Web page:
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Comment Re: In other news (Score 1) 609 609

That's just ridiculous. Just because someone works for the government does not mean that he or she has no expectation of privacy. I'm not defending the use of personal email for official communications, but even high ranking officials should have some expectations of privacy in the conduct of their personal affairs. Yes, even if their last name happens to be Clinton :-P

Comment Racket (Score 1) 252 252

It's been said elsewhere in this thread that the textbook publishing industry is nothing more than a racket. The publishers routinely release "new" editions to textbook which only differ in having the problem numbers rearranged to attempt to make old editions useless for current classes. The prices in the textbooks are gouged beyond belief. The publisher makes more profit off of a class of students than the instructor does, which makes no sense on margin.

Part of the problem is that students can't vote with their wallets. The people that make the buying decisions are the professors, or worse the departments. Even without the occasional conflict of interests, these agents have no economic incentive to reduce costs for students. Students' only option to "vote with their wallets" is to look for a different academic program or school, which is rather absurd to regard as an "option". It is only out of the good will of the professor that costs for the students can realistically be minimized, but there are no real incentives to support this at most institutions.

Once upon a time, there was value added in having a publisher. But this is the 21st century, and there are ways for textbook authors to publish without imposing onerous costs on students. There are even some good publishers that will provide manuscript services at fairly minimal cost. So as I see it, the big textbook publishers have become nothing more than rent collectors in the style of the RIAA/MPAA, leeching off of the work of others. The good news is that academic culture seems to be changing. The younger generation of teachers is sensitive to these issues, and open source publishing looks poised to take off. I personally would view it as an ethical imperative to publish any textbook of my own under Creative Commons, and I think this attitude is becoming increasingly popular.

Comment Re:"Fully Half Doubt the Big Bang"? (Score 1) 600 600

If a model conflicts with observation, the model either must be dropped or modified.

That's a little too simplistic. Often, when a model conflicts with observation, the first thing that is questioned is the observation. Is the observation accurate? Is it repeatable? Is the observation made without observer bias (intentional or otherwise)?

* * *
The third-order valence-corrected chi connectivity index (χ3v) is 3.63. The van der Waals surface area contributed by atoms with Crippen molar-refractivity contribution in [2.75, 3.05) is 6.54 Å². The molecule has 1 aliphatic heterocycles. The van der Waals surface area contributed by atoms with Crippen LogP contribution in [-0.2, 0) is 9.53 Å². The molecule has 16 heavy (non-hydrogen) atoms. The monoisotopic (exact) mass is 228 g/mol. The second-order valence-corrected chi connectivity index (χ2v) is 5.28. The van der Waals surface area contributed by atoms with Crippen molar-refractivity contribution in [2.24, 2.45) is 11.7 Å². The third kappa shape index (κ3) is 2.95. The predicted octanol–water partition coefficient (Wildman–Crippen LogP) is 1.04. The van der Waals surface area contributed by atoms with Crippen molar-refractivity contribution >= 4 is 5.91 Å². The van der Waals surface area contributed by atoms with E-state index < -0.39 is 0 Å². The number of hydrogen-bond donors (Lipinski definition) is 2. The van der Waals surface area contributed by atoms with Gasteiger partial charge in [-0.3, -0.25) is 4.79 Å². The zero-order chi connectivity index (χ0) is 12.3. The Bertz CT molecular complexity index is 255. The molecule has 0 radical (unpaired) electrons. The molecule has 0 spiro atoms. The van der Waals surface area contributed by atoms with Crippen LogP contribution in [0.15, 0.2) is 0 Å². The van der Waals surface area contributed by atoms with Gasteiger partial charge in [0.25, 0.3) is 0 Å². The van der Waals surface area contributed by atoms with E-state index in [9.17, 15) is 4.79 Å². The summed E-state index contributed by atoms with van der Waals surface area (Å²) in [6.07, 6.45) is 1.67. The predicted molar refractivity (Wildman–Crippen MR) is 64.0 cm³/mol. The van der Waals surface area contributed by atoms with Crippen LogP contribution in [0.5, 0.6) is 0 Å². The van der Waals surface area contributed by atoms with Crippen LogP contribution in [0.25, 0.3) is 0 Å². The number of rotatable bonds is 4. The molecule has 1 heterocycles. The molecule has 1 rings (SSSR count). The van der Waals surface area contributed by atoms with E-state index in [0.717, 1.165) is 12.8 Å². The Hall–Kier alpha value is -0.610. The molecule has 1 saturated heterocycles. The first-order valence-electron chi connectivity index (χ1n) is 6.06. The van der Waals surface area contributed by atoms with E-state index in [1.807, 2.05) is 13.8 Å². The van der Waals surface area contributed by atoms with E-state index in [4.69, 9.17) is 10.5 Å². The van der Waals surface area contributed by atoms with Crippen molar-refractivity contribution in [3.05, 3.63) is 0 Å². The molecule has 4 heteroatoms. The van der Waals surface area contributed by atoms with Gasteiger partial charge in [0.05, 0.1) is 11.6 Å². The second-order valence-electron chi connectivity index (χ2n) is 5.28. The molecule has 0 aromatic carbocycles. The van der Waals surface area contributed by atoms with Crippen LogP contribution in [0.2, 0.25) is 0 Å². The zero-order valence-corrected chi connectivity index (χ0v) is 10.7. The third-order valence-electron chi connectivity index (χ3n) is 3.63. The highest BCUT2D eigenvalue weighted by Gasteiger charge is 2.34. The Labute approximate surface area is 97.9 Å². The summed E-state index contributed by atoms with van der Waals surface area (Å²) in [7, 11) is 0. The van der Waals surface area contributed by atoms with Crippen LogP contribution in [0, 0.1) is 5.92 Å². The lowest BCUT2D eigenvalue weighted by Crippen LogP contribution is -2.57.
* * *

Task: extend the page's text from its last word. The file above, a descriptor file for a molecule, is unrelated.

How is that too simplistic? If the observation was inaccurate, then it really wasn't an observation, was it?

Only in the same way that it is impossible to "observe" a True Scotsman.

Comment Re:Homeopathy doesn't work that way (Score 1) 408 408

But you need to be careful about the large amounts of dihydrogen monoxide present in some homeopathic preparations. Although this can be helpful in treating certain conditions, like dehydration, in sufficient quantities it is quite dangerous.

Comment Nice try (Score 5, Informative) 667 667

"No, consideration of special creation is definitely not open for discussion, it would seem."

Nice try, except scientists have considered creationism. For instance, Stephen Jay Gould has written screeds analyzing creationism scientifically. The issue isn't a lack of consideration, but rather that such scientists have thoroughly refuted creationism. I actually wouldn't mind a series scientifically analyzing creationism in principle, perhaps along the lines of some of Gould's work, but I somehow doubt that such a public flaying would satisfy the good folks at AiG.

Comment Re:And the US could turn Russia into vapor (Score 1) 878 878

To give an analogy. If I'm walking in a dark alley and run into a guy who jumps on me with a knife, I'm in my right to take out a pistol and shoot him. But if I'm walking in a dark alley and a guy is camping at the corner, he might be waiting for me to come by and jump on me with a knife, but until he does I have no moral or legal right to shoot him.

This looks eerily like the US justification for the Iraq War.

If money can't buy happiness, I guess you'll just have to rent it.